With the ongoing technological revolution of mobile energy storage, high energy lithium-ion batteries have seen an upsurge in demand. The energy density of current, commercial lithium-ion batteries is significantly limited by the low specific capacity of cathode materials, which is less than half that of the battery’s graphite anodes.
Lithium-rich layered oxides are among the leading cathode candidates for high energy lithium-ion batteries due to their high specific capacities. However, the commercial application of lithium-rich layered cathode materials is significantly hindered by severe voltage decay and capacity loss during cycling.
In a recent paper published in Advanced Materials, Professor Xiaodong Chen and colleagues have looked at the continuous oxygen loss from lithium-rich cathode materials, which is the root cause of the lower capacity of these materials.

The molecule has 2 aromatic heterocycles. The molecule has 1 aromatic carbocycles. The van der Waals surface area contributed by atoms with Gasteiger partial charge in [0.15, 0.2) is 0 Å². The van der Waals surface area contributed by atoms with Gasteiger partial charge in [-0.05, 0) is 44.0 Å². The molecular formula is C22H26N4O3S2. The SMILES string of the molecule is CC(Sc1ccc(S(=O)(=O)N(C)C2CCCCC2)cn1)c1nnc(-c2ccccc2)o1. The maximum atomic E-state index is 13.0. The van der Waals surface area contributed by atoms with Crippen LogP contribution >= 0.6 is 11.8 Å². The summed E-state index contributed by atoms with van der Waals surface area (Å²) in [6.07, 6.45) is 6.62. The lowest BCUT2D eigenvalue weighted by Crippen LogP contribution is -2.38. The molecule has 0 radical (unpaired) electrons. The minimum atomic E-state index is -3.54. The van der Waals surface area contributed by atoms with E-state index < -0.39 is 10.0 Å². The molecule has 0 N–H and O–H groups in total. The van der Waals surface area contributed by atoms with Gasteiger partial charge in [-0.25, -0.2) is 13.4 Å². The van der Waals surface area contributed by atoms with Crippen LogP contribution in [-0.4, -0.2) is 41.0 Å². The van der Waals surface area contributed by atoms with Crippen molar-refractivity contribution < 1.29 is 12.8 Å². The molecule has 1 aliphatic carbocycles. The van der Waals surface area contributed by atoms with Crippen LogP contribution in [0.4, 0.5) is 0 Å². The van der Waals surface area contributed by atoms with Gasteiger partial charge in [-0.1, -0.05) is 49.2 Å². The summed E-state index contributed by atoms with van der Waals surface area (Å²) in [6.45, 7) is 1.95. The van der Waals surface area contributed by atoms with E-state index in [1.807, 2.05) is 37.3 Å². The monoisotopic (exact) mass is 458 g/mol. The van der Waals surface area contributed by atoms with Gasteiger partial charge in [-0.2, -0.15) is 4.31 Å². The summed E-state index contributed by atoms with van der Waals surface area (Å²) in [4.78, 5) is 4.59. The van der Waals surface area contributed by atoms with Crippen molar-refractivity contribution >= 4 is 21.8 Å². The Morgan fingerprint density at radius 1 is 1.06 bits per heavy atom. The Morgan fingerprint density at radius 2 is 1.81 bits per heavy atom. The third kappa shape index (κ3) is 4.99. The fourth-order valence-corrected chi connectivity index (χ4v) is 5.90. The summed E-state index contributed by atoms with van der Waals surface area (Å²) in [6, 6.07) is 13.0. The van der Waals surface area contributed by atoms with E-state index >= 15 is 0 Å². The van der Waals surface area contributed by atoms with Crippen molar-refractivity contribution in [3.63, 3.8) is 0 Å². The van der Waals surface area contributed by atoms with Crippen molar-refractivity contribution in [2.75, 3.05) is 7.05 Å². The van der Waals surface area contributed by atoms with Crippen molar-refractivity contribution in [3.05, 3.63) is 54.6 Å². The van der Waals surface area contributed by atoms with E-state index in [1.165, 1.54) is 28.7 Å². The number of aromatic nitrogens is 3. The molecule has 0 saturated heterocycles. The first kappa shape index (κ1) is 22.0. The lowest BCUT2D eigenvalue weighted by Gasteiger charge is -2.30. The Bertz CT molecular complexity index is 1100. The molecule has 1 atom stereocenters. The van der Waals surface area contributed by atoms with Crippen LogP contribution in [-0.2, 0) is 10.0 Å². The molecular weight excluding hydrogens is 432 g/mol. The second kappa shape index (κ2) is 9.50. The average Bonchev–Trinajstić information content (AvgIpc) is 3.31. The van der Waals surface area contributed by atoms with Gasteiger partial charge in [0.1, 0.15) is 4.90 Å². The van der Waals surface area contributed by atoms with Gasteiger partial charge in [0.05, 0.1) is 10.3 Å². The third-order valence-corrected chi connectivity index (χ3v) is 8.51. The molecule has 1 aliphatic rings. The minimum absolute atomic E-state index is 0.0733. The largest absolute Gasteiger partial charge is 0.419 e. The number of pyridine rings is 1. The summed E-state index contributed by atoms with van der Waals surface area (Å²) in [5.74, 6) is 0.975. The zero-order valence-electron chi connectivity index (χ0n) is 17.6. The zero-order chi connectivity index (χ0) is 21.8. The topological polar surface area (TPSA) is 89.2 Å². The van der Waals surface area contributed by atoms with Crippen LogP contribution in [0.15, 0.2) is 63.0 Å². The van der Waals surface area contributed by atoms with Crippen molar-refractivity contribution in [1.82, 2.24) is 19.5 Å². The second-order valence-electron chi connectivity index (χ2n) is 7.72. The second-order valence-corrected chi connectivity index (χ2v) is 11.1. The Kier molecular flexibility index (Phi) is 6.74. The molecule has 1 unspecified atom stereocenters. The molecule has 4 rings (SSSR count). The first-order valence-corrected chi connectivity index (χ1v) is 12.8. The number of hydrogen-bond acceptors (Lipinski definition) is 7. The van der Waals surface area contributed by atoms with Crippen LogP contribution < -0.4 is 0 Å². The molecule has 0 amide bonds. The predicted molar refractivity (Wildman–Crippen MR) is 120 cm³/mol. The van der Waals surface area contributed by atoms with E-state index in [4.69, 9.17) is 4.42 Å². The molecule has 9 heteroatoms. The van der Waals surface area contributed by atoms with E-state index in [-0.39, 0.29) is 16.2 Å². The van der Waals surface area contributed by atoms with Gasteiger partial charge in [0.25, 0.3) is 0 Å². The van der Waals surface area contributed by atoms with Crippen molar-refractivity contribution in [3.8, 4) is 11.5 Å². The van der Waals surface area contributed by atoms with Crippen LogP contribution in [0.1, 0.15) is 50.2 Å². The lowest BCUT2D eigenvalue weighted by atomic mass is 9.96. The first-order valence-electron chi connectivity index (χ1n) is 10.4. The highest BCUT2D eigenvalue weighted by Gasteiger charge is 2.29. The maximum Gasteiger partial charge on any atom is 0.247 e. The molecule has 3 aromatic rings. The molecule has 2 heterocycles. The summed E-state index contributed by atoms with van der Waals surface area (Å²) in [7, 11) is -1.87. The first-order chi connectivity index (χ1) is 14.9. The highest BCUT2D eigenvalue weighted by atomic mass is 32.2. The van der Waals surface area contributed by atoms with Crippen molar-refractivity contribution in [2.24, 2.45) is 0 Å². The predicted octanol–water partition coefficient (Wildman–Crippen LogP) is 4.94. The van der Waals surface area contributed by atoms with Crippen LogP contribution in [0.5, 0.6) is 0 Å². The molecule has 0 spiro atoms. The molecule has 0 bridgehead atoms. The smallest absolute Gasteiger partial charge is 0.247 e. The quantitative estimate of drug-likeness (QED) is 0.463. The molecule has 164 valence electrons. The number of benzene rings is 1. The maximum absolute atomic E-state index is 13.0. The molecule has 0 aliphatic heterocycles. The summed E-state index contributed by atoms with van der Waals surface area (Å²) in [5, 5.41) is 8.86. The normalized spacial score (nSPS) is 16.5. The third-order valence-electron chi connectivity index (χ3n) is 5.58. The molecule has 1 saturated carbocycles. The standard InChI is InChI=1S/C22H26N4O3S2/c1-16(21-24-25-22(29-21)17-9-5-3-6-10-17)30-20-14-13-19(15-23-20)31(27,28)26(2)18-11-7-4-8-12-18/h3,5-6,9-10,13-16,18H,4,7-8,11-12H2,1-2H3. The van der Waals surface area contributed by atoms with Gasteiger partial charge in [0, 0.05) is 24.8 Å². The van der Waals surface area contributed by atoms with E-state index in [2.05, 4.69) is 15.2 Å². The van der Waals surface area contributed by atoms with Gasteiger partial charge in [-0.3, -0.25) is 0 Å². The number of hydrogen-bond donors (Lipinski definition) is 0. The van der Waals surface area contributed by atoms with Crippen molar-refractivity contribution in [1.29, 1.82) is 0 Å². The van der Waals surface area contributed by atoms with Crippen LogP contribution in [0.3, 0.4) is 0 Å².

The group designed a dielectric Mg2TiO4 coating to inhibit oxygen loss from the cathode. Due to the high oxygen-affinity elements of Mg and Ti the coating not only stabilizes the surface oxygen of lithium-rich materials, but the dielectric polarization of the coating effectively restricts the outward migration of oxygen anions towards the surface.
This work provides a new design principle to stabilize anionic reaction for high-energy-density electrode materials for next-generation rechargeable batteries.
“This work sheds light on a powerful avenue for unlocking the current challenges of high-energy energy storage devices via interdisciplinary problem solving,” said Chen.
Reference: W. Zhang, et al. ‘Dielectric Polarization in Inverse Spinel‐Structured Mg2TiO4 Coating to Suppress Oxygen Evolution of Li‐Rich Cathode Materials.’ Advanced Materials (2020). DOI: 10.1002/adma.202000496